I served with some of the Tuskegee Airmen, an all black group of World War II pilots.
I was stationed at Scott Field, Ill., at the end of World War II with the 332nd Fighter Group before they were deactivated in 1946 and were placed on nonactive status, where I was training to become a radio operator on the B-17 bomber as a 16-year-old airman.
Later in my career I got to know some of their bomber pilots who desired to make the Air Force their career, and were now flying our transport planes in my squadron at Travis Air Force Base, Calif.
During the 15 years I was in charge of the printing department for the Military Air Transport Service (MATS) where we flew all over the world, I got to know many of them. A few of them are now retired and living in my area. I played senior softball with a couple of them.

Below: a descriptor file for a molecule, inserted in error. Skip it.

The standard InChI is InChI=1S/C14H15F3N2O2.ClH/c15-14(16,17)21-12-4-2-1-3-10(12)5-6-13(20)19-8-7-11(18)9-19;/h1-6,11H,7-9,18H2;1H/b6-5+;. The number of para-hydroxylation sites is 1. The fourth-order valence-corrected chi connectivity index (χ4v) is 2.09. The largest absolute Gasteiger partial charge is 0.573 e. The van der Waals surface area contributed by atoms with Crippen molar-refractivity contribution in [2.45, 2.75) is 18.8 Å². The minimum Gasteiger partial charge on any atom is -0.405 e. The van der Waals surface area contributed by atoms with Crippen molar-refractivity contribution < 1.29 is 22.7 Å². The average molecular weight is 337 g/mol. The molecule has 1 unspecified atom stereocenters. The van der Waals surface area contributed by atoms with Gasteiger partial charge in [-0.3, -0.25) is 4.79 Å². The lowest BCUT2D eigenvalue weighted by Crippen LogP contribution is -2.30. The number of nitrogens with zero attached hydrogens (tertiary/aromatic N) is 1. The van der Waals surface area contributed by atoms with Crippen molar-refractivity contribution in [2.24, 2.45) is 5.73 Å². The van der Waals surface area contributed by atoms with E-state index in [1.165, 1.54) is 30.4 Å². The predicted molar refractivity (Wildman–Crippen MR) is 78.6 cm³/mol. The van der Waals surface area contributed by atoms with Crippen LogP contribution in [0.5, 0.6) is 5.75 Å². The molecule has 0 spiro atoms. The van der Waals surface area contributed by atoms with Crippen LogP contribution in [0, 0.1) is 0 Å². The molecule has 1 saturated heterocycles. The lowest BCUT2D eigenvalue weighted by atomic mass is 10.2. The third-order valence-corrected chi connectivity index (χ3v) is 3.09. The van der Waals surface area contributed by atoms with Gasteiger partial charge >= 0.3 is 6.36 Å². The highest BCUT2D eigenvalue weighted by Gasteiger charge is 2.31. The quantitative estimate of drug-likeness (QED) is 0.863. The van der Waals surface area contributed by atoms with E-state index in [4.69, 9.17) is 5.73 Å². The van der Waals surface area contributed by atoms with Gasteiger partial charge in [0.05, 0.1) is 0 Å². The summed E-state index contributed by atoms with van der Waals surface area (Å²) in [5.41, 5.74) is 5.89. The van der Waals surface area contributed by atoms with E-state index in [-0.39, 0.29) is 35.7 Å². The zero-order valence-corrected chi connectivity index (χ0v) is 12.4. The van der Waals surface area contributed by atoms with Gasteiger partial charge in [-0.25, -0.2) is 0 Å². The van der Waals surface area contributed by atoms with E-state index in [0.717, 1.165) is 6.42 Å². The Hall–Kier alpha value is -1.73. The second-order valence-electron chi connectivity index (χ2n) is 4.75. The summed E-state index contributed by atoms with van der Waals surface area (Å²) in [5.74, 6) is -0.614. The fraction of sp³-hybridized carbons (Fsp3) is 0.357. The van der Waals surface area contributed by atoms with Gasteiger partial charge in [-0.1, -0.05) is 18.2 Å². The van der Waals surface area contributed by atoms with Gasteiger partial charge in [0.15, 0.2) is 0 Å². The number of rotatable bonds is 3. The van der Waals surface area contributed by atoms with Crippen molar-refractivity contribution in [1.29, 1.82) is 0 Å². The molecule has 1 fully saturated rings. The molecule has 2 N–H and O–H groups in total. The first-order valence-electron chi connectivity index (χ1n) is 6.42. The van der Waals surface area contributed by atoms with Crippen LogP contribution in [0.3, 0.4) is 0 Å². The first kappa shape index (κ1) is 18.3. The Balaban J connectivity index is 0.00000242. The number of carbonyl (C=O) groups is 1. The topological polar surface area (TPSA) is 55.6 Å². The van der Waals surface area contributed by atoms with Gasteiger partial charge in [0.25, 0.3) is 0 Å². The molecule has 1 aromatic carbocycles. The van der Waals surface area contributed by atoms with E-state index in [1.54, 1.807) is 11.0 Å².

These black pilots made history during World War II as fighter and bomber pilots. The 332nd Fighter Group flew P-47 fighters for more than 150,000 sorties over Europe and Africa, often escorting Allied bombers. They never lot a bomber to German fighters while escorting them.
I’m very proud to have served with these airmen.